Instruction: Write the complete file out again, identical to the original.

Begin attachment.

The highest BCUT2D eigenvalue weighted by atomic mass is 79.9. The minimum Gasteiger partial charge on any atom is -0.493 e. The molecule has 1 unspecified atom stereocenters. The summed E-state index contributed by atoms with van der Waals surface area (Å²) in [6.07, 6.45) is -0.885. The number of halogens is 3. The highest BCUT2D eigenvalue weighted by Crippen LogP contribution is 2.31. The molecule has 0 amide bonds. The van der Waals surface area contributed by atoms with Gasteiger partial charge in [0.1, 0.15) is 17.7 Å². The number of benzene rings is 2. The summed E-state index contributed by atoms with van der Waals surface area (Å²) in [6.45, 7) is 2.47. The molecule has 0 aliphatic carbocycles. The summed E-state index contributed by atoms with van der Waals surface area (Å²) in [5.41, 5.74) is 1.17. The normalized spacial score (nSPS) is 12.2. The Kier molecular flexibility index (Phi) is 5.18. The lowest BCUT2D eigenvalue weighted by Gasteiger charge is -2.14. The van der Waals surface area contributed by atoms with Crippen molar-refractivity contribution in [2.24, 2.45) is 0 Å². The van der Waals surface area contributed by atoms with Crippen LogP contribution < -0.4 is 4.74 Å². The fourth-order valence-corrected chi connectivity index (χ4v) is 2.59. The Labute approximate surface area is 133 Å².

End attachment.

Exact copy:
The highest BCUT2D eigenvalue weighted by atomic mass is 79.9. The minimum Gasteiger partial charge on any atom is -0.493 e. The molecule has 1 unspecified atom stereocenters. The summed E-state index contributed by atoms with van der Waals surface area (Å²) in [6.07, 6.45) is -0.885. The number of halogens is 3. The highest BCUT2D eigenvalue weighted by Crippen LogP contribution is 2.31. The molecule has 0 amide bonds. The van der Waals surface area contributed by atoms with Gasteiger partial charge in [0.1, 0.15) is 17.7 Å². The number of benzene rings is 2. The summed E-state index contributed by atoms with van der Waals surface area (Å²) in [6.45, 7) is 2.47. The molecule has 0 aliphatic carbocycles. The summed E-state index contributed by atoms with van der Waals surface area (Å²) in [5.41, 5.74) is 1.17. The normalized spacial score (nSPS) is 12.2. The Kier molecular flexibility index (Phi) is 5.18. The lowest BCUT2D eigenvalue weighted by Gasteiger charge is -2.14. The van der Waals surface area contributed by atoms with Crippen molar-refractivity contribution in [2.24, 2.45) is 0 Å². The van der Waals surface area contributed by atoms with Crippen LogP contribution < -0.4 is 4.74 Å². The fourth-order valence-corrected chi connectivity index (χ4v) is 2.59. The Labute approximate surface area is 133 Å².